Author: Cayden Mitchell, staff writer, Xchange
Every other year, the Pius X music department puts on what they call “The Madrigal Dinner”. This magical event takes place at St. Patrick’s School and ushers in the holiday season for people at Pius X.
The Madrigal itself is an adaption of the sixteenth-century hospitality traditions in celebration of the arrival of the holiday season.
The Madrigal comes from the mind of Pius’s music department head, Todd Krier.
While in college, one of Krier’s professors had his class do The Madrigal and after that moment it held a special place in Krier’s heart.
“This professor was the reason I became a teacher and after that I vowed at that moment that I was going to do this when I teach,” Krier said.
Before coming to Pius X, Krier taught at three different schools. At each one, he had the students perform The Madrigal, keeping his vow to perform it everywhere he taught. Pius X is no exception.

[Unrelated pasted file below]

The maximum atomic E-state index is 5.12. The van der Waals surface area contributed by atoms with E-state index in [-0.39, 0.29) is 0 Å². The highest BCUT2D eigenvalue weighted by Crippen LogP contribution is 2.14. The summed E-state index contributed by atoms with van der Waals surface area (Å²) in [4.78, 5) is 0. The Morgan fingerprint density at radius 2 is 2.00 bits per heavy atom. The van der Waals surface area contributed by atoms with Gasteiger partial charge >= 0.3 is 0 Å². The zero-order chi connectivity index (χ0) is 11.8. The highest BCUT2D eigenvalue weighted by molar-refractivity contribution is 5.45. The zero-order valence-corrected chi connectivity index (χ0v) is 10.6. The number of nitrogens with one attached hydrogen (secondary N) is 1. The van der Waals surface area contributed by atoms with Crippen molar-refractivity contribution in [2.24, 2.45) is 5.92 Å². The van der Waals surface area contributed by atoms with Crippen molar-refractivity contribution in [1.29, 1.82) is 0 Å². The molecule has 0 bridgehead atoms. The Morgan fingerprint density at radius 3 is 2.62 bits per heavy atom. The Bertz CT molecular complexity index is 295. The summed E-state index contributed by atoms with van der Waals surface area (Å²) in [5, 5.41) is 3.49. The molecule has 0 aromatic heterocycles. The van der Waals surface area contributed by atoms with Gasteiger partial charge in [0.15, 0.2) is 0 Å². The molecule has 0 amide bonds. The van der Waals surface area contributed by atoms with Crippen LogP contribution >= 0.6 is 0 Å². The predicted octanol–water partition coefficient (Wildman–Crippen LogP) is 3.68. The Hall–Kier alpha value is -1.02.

Making his ideas come to life takes months of hard work and dedication. Krier and his colleagues started preparations for this event in the beginning of October and those preparations came to fruition on December 1 and 2.
Not only does this event hold a special place in Krier’s heart, but also in the hearts of his students. Seniors Morgan Framke and Raphael Pepino are two of Krier’s students who look forward to The Madrigal every other year.
“When the show is going on the environment around The Madrigal is so magical and such a different experience than you would get at any other normal Christmas choir concert,” Framke said.
As Framke said, the Madrigal is unique from any other Christmas concert. There is singing, acting, costumes, decorations and dinner while watching students perform.
“The only word I can use to describe it is elegant,” Pepino said. “There is nothing like it.”
Krier and his students’ hard work can clearly be shown throughout the night of pure elegance and bliss. This bliss is held by the partakers of the event.
“The people are what it is all about,” Krier said. “We love seeing the joy of people’s faces when they walk in and when their name is called.”